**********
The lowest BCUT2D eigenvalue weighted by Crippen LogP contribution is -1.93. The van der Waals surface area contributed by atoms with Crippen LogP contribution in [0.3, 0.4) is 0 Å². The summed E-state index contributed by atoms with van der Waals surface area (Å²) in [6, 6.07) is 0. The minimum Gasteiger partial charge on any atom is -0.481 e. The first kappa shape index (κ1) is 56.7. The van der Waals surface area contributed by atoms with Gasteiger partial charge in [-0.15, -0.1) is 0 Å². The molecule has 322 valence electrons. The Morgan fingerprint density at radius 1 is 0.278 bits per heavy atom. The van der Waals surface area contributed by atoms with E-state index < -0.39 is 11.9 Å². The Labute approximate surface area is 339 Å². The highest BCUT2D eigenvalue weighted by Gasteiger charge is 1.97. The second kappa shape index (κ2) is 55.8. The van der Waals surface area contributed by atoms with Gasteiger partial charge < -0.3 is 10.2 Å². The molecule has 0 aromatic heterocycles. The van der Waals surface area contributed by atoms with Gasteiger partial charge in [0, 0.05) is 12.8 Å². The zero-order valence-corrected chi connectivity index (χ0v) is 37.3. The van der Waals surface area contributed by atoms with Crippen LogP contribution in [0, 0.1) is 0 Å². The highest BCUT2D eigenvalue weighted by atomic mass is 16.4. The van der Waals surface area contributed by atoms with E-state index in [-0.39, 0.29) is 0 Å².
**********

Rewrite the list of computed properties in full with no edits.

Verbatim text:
The lowest BCUT2D eigenvalue weighted by Crippen LogP contribution is -1.93. The van der Waals surface area contributed by atoms with Crippen LogP contribution in [0.3, 0.4) is 0 Å². The summed E-state index contributed by atoms with van der Waals surface area (Å²) in [6, 6.07) is 0. The minimum Gasteiger partial charge on any atom is -0.481 e. The first kappa shape index (κ1) is 56.7. The van der Waals surface area contributed by atoms with Gasteiger partial charge in [-0.15, -0.1) is 0 Å². The molecule has 322 valence electrons. The Morgan fingerprint density at radius 1 is 0.278 bits per heavy atom. The van der Waals surface area contributed by atoms with E-state index < -0.39 is 11.9 Å². The Labute approximate surface area is 339 Å². The highest BCUT2D eigenvalue weighted by Gasteiger charge is 1.97. The second kappa shape index (κ2) is 55.8. The van der Waals surface area contributed by atoms with Gasteiger partial charge < -0.3 is 10.2 Å². The molecule has 0 aromatic heterocycles. The van der Waals surface area contributed by atoms with Gasteiger partial charge in [0, 0.05) is 12.8 Å². The zero-order valence-corrected chi connectivity index (χ0v) is 37.3. The van der Waals surface area contributed by atoms with Crippen LogP contribution in [0, 0.1) is 0 Å². The highest BCUT2D eigenvalue weighted by atomic mass is 16.4. The van der Waals surface area contributed by atoms with E-state index in [-0.39, 0.29) is 0 Å².